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Intelligent Design: It's Not Even Wrong

by The Honorable Rush Holt (D-NJ), U.S. House of Representatives
September 8, 2005

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As a research scientist and a member of the House Education Committee, I was appalled when President Bush signaled his support for the teaching of "intelligent design" alongside evolution in public K-12 science classes. Though I respect and consistently protect the rights of persons of faith and the curricula of religious schools, public school science classes are not the place to teach concepts that cannot be backed up by evidence and tested experimentally.

Science, by definition, is a method of learning about the physical universe by asking questions in a way that they can be answered empirically and verifiably. If a question cannot be framed so that the answer is testable by looking at physical evidence and by allowing other people to repeat and replicate one's test, then it is not science. The term science also refers to the organized body of knowledge that results from scientific study. Intelligent design offers no way to investigate design scientifically. Intelligent design explains complicated phenomena of the natural world by involving a designer. This way of thinking says things behave the way they do because God makes them behave that way. This treads not into science but into the realm of faith. A prominent physicist, W. Pauli, used to say about such a theory "It is not even wrong". There is no testable hypothesis or prediction for Intelligent Design.

It is irresponsible for President Bush to cast intelligent design - a repackaged version of creationism - as the "other side" of the evolution "debate." Creationists and others who denigrate the concept of evolution call it a theory, with a dismissive tone. They say that, as a theory, it is up for debate. Sure, evolution is a theory, just as gravitation is a theory. The mechanisms of evolution are indeed up for debate, just as the details of gravitation and its mathematical relationship with other forces of nature are up for debate. Some people once believed that we are held on the ground by invisible angels above us beating their wings and pushing us against the earth. If angels always adjusted their beating wings to exert force that diminished as the square of the distance between attracting bodies, it would be just like our idea of gravitation. The existence of those angels, undetected by any measurements, would not be the subject of science. Such an idea of gravity is "not even wrong". It is beyond the realm of science. So, too, is intelligent design.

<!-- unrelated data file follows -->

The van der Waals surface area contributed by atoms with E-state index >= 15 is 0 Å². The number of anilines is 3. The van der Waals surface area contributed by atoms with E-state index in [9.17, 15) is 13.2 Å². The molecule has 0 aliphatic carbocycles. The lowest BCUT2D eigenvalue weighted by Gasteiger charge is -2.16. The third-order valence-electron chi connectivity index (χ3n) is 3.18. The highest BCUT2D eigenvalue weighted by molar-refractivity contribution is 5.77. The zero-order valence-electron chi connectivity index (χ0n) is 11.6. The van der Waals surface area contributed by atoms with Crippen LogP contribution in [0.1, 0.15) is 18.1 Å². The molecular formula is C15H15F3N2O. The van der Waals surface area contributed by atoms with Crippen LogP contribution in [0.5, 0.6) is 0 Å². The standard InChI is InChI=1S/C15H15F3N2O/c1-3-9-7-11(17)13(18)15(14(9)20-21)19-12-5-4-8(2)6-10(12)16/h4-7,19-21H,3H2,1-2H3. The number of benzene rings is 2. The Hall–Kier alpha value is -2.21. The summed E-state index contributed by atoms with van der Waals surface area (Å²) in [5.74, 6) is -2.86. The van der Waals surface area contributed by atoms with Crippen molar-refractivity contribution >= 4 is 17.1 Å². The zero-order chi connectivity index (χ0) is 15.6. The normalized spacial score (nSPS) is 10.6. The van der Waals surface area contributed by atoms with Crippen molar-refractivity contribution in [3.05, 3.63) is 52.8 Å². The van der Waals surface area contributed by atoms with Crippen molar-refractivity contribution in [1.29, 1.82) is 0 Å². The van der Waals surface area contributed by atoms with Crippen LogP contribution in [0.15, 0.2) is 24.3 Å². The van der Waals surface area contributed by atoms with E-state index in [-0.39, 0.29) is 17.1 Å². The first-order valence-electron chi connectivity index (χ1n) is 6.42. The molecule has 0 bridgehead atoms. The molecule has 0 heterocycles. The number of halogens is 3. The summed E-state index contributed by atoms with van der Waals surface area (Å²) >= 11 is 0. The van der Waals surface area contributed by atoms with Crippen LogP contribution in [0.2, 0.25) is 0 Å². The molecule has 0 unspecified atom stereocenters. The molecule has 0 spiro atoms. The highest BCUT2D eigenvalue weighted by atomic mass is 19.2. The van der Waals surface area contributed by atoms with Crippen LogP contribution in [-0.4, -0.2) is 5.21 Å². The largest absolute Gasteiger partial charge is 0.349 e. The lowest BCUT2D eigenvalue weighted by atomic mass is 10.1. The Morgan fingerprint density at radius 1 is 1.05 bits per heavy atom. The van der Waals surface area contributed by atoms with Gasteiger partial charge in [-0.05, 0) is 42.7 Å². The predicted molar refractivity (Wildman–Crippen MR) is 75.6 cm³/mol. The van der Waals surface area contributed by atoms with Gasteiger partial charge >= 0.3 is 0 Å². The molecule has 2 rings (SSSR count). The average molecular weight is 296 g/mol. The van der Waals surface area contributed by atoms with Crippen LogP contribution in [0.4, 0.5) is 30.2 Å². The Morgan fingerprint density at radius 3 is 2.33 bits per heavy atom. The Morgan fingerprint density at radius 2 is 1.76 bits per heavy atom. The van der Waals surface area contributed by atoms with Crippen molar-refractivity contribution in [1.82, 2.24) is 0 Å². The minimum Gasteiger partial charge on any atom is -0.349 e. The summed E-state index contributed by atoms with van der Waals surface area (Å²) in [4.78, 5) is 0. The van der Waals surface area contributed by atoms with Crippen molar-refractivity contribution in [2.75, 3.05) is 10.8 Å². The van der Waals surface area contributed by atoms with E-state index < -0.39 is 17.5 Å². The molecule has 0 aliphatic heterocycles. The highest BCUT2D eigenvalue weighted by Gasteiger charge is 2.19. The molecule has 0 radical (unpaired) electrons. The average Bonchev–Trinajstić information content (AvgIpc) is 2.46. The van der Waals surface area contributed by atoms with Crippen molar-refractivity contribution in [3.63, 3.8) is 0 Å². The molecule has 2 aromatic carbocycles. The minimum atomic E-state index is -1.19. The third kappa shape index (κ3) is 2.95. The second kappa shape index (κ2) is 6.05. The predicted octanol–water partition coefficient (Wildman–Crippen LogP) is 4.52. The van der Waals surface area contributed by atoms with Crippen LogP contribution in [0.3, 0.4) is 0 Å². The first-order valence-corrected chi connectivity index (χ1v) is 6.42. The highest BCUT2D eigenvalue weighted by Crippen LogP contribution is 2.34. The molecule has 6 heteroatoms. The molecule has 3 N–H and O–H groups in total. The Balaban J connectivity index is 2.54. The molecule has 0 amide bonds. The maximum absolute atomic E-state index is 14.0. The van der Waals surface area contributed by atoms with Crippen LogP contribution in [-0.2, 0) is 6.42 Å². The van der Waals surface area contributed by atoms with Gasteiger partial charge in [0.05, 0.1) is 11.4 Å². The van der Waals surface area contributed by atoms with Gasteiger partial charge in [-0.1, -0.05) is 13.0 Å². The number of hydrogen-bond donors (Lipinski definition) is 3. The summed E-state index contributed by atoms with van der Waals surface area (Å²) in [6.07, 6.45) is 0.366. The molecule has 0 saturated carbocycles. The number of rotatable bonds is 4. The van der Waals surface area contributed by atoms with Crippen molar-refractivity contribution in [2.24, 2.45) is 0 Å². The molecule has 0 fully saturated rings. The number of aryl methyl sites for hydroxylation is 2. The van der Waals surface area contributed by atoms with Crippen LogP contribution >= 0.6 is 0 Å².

Colloquially, a theory is an idea. Scientifically, a theory is an accepted synthesis of a large body of knowledge, consisting of well-tested hypotheses, laws, and scientific facts, which concurrently describe and connect natural phenomena. There are actually very few theories in science, including atomic theory, the theory of gravity, the theory of evolution, and the theory of the standard model of particle physics. Without the ability to test the hypotheses of Intelligent Design, it cannot be considered a theory in the scientific sense.

So who cares? What difference does it make if schools spend time on unscientific ideas? This raises the role of science education in the United States. A scientifically literate nation would not permit Intelligent Design to be presented and treated as a scientific theory. Science education is necessary for all students, especially for those who are not going to become professional scientists. We must not lose the important American characteristic - hard, practical thinking.